washingtonpost.com
First Black Chief Judge of U.S. District Court Dies

By BRETT ZONGKER
Associated Press Writer
Monday, November 14, 2005 8:18 PM

WASHINGTON (AP)  Judge William B. Bryant, the first black man to serve as chief judge of the U.S. District Court for the District of Columbia, died Sunday. He was 94.

Bryant, who continued hearing cases as a senior judge until recently, died Sunday night, court spokesman Sheldon Snook said.

President Lyndon B. Johnson nominated Bryant to the federal bench in 1965, after Bryant distinguished himself in private practice and as a federal prosecutor in Washington. He was first hired as an Assistant U.S. Attorney for D.C. in 1951  long before Justice Thurgood Marshall was considered for the Supreme Court.

"Throughout his long and distinguished career, Judge Bryant sought to achieve equal justice , always careful to preserve the dignity of those who appeared before him," said U.S. District Court Chief Judge Thomas F. Hogan. "Judge Bryant was the soul of the court and will be greatly missed."

On Friday, President Bush signed legislation that will name a new $110 million, nine-courtroom addition to the federal courthouse in Bryant's honor  a measure introduced by D.C. Del. Eleanor Holmes Norton along with legislation to name a federal building in Detroit for Rosa Parks.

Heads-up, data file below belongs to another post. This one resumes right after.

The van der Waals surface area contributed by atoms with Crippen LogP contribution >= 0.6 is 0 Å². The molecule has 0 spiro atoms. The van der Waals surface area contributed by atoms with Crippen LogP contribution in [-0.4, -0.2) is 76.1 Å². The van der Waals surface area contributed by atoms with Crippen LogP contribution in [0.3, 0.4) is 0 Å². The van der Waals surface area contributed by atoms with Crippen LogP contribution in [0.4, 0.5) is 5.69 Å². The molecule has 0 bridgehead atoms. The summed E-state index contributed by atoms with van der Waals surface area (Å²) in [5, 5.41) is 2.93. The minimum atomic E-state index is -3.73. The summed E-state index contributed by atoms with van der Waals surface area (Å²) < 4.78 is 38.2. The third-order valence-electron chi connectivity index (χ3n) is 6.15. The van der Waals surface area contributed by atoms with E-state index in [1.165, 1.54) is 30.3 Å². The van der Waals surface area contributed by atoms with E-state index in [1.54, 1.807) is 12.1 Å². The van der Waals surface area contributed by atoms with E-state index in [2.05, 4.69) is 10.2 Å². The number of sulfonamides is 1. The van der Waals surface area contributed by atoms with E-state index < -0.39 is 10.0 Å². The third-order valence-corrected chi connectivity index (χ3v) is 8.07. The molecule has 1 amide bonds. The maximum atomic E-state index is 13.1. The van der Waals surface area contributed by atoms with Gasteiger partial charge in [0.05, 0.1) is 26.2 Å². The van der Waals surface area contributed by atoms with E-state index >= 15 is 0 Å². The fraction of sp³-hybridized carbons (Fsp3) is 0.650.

"District residents revere Judge Bryant as a Washingtonian who spent his life overcoming racial odds to represent residents with such excellence that the bar and the legal establishment itself had to admit him," Norton said Monday.

Bryant was known for his dedication to Constitutional law and believed that lawyers could stop injustice.

"Without lawyers, this is just a piece of paper," Bryant said of the Constitution in an interview with The Washington Post last year. "If it weren't for lawyers, I'd still be three-fifths of a man. If it weren't for lawyers, we'd still have signs directing people this way and that, based on the color of their skin."

Bryant was born in Alabama but moved to Washington at soon after his first birthday. He graduated from the then-segregated D.C. Public Schools, Howard University and Howard University Law School.

He remained active at the law school where he taught for more than 20 years, said Howard University President H. Patrick Swygert, who was one of Bryant's students.

"He was one of the great legal minds and pioneers of justice," Swygert said. "He will be greatly missed." Bryant's wife of 60 years, Astaire, died in 1997.

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